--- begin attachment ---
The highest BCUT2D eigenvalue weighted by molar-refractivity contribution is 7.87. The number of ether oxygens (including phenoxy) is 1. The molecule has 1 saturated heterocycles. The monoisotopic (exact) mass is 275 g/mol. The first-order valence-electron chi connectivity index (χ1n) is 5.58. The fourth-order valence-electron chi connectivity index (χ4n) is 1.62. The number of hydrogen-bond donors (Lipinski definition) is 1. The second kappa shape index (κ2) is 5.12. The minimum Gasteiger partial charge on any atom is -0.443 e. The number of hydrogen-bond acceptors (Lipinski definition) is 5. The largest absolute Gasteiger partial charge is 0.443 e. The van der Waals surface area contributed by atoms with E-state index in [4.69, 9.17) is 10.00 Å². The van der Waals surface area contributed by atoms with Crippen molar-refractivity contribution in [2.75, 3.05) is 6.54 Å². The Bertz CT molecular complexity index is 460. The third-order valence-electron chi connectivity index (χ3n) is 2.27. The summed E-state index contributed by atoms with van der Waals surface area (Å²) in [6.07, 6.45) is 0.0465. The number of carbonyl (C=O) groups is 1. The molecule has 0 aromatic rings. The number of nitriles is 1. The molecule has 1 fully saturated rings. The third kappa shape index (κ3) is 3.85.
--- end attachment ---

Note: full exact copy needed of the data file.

The highest BCUT2D eigenvalue weighted by molar-refractivity contribution is 7.87. The number of ether oxygens (including phenoxy) is 1. The molecule has 1 saturated heterocycles. The monoisotopic (exact) mass is 275 g/mol. The first-order valence-electron chi connectivity index (χ1n) is 5.58. The fourth-order valence-electron chi connectivity index (χ4n) is 1.62. The number of hydrogen-bond donors (Lipinski definition) is 1. The second kappa shape index (κ2) is 5.12. The minimum Gasteiger partial charge on any atom is -0.443 e. The number of hydrogen-bond acceptors (Lipinski definition) is 5. The largest absolute Gasteiger partial charge is 0.443 e. The van der Waals surface area contributed by atoms with E-state index in [4.69, 9.17) is 10.00 Å². The van der Waals surface area contributed by atoms with Crippen molar-refractivity contribution in [2.75, 3.05) is 6.54 Å². The Bertz CT molecular complexity index is 460. The third-order valence-electron chi connectivity index (χ3n) is 2.27. The summed E-state index contributed by atoms with van der Waals surface area (Å²) in [6.07, 6.45) is 0.0465. The number of carbonyl (C=O) groups is 1. The molecule has 0 aromatic rings. The number of nitriles is 1. The molecule has 1 fully saturated rings. The third kappa shape index (κ3) is 3.85.